The Anatomy of Google Text Ads

A free video tutorial from Isaac Rudansky
Certified Google AdWords Pro |Co-founder of AdVenture Media
Rating: 4.6 out of 5Instructor rating
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The Anatomy of Google Text Ads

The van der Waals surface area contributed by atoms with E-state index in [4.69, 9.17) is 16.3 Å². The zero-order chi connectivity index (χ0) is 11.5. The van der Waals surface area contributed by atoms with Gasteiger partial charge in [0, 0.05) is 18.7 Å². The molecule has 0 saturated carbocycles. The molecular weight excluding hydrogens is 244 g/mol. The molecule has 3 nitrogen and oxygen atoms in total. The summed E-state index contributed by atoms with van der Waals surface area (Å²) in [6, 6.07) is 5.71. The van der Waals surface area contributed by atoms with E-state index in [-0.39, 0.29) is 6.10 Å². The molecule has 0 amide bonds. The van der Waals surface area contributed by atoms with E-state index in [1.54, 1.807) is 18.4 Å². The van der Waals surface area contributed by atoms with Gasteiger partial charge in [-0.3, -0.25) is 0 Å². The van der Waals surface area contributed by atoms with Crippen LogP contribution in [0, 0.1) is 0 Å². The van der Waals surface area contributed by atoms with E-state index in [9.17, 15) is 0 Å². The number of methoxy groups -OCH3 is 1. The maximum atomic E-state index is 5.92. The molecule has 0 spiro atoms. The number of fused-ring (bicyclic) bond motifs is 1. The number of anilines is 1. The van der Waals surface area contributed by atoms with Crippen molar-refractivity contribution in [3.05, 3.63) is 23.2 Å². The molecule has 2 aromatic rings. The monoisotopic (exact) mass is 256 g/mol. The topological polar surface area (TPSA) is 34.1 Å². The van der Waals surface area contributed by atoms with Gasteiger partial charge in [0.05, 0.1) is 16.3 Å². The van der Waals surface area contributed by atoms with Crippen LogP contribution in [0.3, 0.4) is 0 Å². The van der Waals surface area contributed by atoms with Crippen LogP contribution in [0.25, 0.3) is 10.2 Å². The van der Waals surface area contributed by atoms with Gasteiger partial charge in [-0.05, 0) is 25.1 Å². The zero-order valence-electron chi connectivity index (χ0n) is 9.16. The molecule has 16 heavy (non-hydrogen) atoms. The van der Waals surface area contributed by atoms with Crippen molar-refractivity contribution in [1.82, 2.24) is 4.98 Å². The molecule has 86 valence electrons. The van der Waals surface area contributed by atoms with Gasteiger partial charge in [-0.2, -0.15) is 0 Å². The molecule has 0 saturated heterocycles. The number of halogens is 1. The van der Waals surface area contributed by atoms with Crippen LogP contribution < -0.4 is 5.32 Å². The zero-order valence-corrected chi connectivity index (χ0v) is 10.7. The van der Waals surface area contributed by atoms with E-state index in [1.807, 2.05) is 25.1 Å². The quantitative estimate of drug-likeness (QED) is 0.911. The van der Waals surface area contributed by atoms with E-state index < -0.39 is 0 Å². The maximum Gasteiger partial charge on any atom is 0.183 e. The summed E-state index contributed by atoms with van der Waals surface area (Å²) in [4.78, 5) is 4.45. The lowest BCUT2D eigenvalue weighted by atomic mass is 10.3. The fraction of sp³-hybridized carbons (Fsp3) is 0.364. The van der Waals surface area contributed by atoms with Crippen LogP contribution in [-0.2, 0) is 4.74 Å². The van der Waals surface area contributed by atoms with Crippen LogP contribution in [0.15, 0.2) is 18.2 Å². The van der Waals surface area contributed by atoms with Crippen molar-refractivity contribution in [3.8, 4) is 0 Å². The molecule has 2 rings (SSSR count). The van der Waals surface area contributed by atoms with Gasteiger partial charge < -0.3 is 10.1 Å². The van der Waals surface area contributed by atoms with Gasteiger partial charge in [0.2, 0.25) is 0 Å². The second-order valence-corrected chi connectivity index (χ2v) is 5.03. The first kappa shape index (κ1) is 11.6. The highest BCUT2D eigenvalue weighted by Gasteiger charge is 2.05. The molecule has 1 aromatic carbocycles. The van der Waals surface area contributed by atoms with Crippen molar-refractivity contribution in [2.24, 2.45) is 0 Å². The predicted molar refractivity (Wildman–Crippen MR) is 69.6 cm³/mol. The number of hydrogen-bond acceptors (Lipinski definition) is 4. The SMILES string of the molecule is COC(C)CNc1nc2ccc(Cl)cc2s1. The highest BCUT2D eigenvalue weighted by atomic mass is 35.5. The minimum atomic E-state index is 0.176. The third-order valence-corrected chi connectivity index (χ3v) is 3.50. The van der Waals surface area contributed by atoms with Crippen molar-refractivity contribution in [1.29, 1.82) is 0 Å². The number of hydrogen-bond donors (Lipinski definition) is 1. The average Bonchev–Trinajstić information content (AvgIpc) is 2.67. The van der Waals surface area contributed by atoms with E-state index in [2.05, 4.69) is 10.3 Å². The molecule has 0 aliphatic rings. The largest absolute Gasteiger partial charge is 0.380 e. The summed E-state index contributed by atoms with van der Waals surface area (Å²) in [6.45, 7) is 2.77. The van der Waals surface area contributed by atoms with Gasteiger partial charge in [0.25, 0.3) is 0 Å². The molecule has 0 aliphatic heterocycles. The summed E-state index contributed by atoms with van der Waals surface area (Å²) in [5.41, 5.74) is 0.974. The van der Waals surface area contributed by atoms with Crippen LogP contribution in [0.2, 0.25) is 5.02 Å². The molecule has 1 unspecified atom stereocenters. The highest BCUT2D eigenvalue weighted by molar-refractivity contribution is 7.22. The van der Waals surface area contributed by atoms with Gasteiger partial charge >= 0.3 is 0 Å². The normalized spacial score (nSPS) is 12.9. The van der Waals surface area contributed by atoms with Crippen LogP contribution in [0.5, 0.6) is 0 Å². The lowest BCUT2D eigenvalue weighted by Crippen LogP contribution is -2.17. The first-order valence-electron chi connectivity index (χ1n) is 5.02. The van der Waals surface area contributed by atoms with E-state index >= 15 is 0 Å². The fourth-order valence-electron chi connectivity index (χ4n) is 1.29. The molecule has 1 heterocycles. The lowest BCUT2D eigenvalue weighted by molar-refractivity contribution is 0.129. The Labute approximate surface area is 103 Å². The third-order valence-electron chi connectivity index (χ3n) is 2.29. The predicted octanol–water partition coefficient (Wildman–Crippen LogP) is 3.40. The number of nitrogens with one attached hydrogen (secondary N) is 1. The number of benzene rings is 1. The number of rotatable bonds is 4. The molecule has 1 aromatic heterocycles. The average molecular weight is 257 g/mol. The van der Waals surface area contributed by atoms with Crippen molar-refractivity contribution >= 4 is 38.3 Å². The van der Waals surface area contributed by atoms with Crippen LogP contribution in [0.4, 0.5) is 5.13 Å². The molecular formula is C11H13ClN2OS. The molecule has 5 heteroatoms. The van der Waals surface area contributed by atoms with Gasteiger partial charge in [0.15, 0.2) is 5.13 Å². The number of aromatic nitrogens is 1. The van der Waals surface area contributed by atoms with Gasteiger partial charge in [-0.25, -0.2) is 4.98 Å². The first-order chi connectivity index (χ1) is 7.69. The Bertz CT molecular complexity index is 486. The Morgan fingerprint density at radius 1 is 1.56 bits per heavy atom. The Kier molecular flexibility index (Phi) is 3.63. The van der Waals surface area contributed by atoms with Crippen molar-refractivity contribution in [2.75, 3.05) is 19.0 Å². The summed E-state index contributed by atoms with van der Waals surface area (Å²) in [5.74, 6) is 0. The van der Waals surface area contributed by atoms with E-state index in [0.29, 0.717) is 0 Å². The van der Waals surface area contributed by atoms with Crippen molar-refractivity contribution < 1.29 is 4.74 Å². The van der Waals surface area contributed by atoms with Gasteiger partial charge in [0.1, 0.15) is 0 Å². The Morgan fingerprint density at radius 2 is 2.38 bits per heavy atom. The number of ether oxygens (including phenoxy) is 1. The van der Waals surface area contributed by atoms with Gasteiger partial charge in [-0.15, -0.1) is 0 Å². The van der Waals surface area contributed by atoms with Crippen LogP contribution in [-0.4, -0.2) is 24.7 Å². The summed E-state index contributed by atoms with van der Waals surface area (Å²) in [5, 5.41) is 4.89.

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How do you lads fans and welcome back to this new section on writing Killer Ads. We really should have a celebratory drink together because we've made it quite far. We're not even close to anywhere near the end of the course. But we should we should feel pretty good about coming as far as you've come. And I think you do know a lot more about Google ads than you did a few hours ago. And you probably know a lot more about Google ads than most people that you're working with. And I think you're already getting into the point where your skills are going to be seriously valuable. But this section is all about writing ads, and there's a lot to understand about Google ads. And Google ads has changed their text ads and the formats of their text ads a lot over time. When I started in this business, it was one headline with with 20 characters, and then it went to two headlines. Then it went to more characters and expanded text ads and then multiple headlines. There's all different sorts of things you could do. And we're going to start off I'm going to teach you about the anatomy of your basic expanded text ad in Google ads. They're just called text ads. Now, I still refer to them as expanded text ads because they're significantly expanded on what we used to have. But there's also other formats of text ads, mainly dynamic text ads, which are in beta right now. But I want to show you what those are as well, and I'll show you those at a future lecture in the course. But first, let's start off with the anatomy of the basic text ad, which you're going to be using. Most commonly. You get two headlines, each headline shows up at the top, and each headline is a maximum of 30 characters. They're split up into two headlines, and they're usually split up with either a pipe between the two headlines or a dash between the two headlines. And when you create that ad in Google ads, you'll actually see that as a preview. It's usually this pipe symbol between between the two headlines. Beneath that, you have this little ad indicator, which is a tiny little green box with a well, it's a transparent background with a green outline that indicates that this is an ad. And then you have your display URL with two different subdirectory paths. You have 15 characters per path and the display level character limit changes. If you have a long displayed URL, you could request a review. I'm going to teach you how to request a review, but you try to keep it within 15 to 20 characters for that. Display your URL. I get a lot of clients that ask us. They know we take on their account. We're running ads and they call us frantic, they say. We looked for our ads. We saw an ad and there's there's a URL on the page. We don't even have that landing page on our site. We don't have a page like that. And I said, calm down, you just play oral is just your display. Your RL doesn't actually mean the website or landing page that a person is going to. So for example, your final URL, which is what you were going to, your final URL doesn't ever appear in the actual ad to a user. You put a final URL in, which is where a person should wind up. If they do click your ad, you have your actual URL or final URL with with potentially your tracking template information appended to it if that's the case. But your display URL could be a cleaner version of a final URL. So for example, let's say we're talking about office chairs and we're talking about and we're, we're doing rolling office chairs. So if I were to find that page on Poppins website, it might be like rolling question mark, chairs slash search equals whatever, right? It might be this really weird search results URL to get me to a page that just has rolling office chairs. So what I could do for my display URL is I could write, I could say pop in dot com for my route URL and I could have, let's say, chairs as my first path rolling. Right, which gives the user a very clear indication that they're going to the right page. So if a person does take a look at this display URL. Oh yeah, that's actually a page that I like to go to so they don't have to see this big, messy thing, what this this long URL, which I would copy from the menu bar or the browser, the browser address bar in my browser. That's what goes here in the final URL. That's the actual page, that's that long, ugly looking URL. And then you could clean it up, make it nice, and use this as part of your marketing. And interestingly enough, I wasn't going to cover this, but we've seen time and time again that putting pads that are relevant to the search term in the keyword, in your in your keywords, in your pads. So if I, if I have keywords like office chairs, rolling chairs, right? And I have that in my path, quality score goes up. So it does affect quality score click, the rate will go up. And it's a really smart way to use this. Well you now have to 90 character descriptions we're going to talk about in the next couple of lectures what to use descriptions for, what to use headlines for some best practices, so on and so forth. But your description gives you each 90 characters. Now, don't expect both descriptions to show up together. They almost always don't. Sometimes you'll get and there's no way to control it necessarily. So you have to have each description view it as its own little micro ad, because you're only going to, in most cases, get your first description and sometimes have your second description. Usually if you're only when you get only one of your descriptions to show with your ad, you always have at least one of them showing you'll never have an ad with just your headline. You always get the description. But if a description only if only your if only one description shows, it will usually be your number, your first description. So make this your key selling point. Make this your key value proposition. Make sure in description one, you're telling a person why they should click on your ad today, why, why they should buy from you, and then additional supporting information could go in description too. Now, again, this is not an AB test. You're not testing description two against description one, there are other tools and vehicles that will use in Google ads to test different ad headlines, to test different descriptions, to test ads against each other. Absolutely. But your two descriptions in an ad is not meant as an AB test. You'll have your description one, and sometimes you'll also have description two and have a much larger ad beneath your second description is all your different extensions. So if you have location extensions, you have promotion extensions, you have price extensions, you have location extensions, you have an app extension. Maybe you might have a call extension. You have your call outs across here. And we know all about ad extensions because you cover them in enormous detail. So anyway, this is the anatomy of a Google ads, expanded text ads, otherwise known as text ads. This is the ad form that you're going to be really using the most consistently, the most commonly used. I'm also going to show you later on what dynamic expanded text ads look like. But now that you're familiar with the different components, different pieces of the text ad, let's talk about some compliance with Google ads, best practices of Google ads and some psychological principles with writing effective Google ads. I'm going to show you a case study and let's get to it. I love this stuff. I look forward to seeing you guys very soon and the very next lecture.